The British Empire and its effect on Plymouth

William Bligh

William Bligh was the son of a customs and revenue official who worked at the old Customs House on the Parade. Having grown up with the hustle and bustle of a busy port, it was only natural that he felt a call to join the Royal Navy and did so at the very tender age of just 7 years old. He joined HMS Monmouth. He very quickly established himself as an accomplished navigator.

At the age of 22, he was posted to Captain Cook's Resolution on its four year journey of exploration of the Southern Seas and the Pacific. He impressed Cook with his navigational skills to such an extent that Cook named an island in the Indian Ocean in Bligh's honour. After Cook was murdered in Hawaii, Bligh took over as principal navigator for the remaining two years of the expedition.

Bligh's infamous Bounty voyage was actually one that perfectly encapsulated Britain's new imperial dreams and power. Kew Gardens and the Admiralty identified a staple crop of the South Pacific, breadfruit, as being a possible food source for the slaves and workers on the Caribbean plantations. This reordering of nature was quintessential imperialism in action. Moving plants from one side of the world to another in order to test its suitability was regarded as cutting edge scientific research that would ultimately enrich the empire. Bligh's navigational skills marked him as the perfect person for the long and arduous journey. What made it more difficult still were the alterations made to the ship in order to allow the transportation of the breadfruit. This meant that existing cabin space, which was already cramped, was even tighter still. It also meant that the normal demarcations between crew and officers were not able to be maintained. This familiarity and the uncomfortable conditions seems to have been a catalyst in causing the infamous mutiny.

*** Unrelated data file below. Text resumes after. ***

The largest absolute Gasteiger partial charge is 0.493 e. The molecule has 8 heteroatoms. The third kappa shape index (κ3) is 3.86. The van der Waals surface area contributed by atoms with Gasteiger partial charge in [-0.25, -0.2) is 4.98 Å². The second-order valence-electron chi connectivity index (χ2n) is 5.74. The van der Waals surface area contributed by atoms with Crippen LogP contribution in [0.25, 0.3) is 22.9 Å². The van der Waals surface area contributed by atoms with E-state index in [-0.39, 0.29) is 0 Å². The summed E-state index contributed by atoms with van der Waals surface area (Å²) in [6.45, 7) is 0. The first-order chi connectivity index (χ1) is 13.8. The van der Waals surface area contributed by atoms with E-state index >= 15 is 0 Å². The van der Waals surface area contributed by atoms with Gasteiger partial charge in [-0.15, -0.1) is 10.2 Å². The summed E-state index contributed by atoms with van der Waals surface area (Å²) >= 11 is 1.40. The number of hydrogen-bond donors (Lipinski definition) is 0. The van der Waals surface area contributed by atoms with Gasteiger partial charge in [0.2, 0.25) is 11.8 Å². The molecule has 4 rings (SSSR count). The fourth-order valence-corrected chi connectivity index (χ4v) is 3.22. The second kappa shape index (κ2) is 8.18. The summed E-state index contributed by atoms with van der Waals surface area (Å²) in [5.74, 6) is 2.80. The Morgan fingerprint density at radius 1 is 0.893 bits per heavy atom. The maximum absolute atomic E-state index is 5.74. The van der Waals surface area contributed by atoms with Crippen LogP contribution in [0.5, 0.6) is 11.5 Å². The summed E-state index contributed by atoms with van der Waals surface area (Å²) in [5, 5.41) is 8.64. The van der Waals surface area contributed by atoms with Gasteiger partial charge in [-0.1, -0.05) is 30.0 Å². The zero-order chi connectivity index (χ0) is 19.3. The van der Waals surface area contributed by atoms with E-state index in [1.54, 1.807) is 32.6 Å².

The remarkable part of the story is his navigational skill that enabled Bligh and his 18 loyal crewmen to sail 3,618 miles to the safety of the Dutch colony of Timor. He wrote an account of this remarkable journey as:

A Voyage to the South Sea for the Conveying of the Bread-fruit Tree to the West Indies, Including the Narrative of the Mutiny.

Despite being court martialled by the Royal Navy for the loss of his ship, he was honourably acquitted and there was much sympathy for the privations of his loyal band in the aftermath of the mutiny and their incredible journey.

Bligh had been a good friend with the artist Sir Joseph Banks who recommended him for the vacant post of Governor of New South Wales in 1805. It was here that Bligh would face another mutiny of sorts, but one led by a fellow Plymouth, or rather Devonport, man John Macarthur.

Macarthur had arrived early in the colony as a guardsman of the convicts sent to the open prison but had made his fortune with sheep farming and selling illegal rum. This latter activity put him on a collision course with Bligh who was determined to maintain the rule of law. A struggle for control of the militia saw Bligh being put under house arrest by militia men for nearly two years before Britain could sort out the mess. Bligh was cleared and the mutineers were punished but it was clear that his reputation was irretrievably damaged. He was promoted to the rank of Rear Admiral, but never saw active or political service again.

Bligh: William Bligh in the South Seas

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by Stephen Luscombe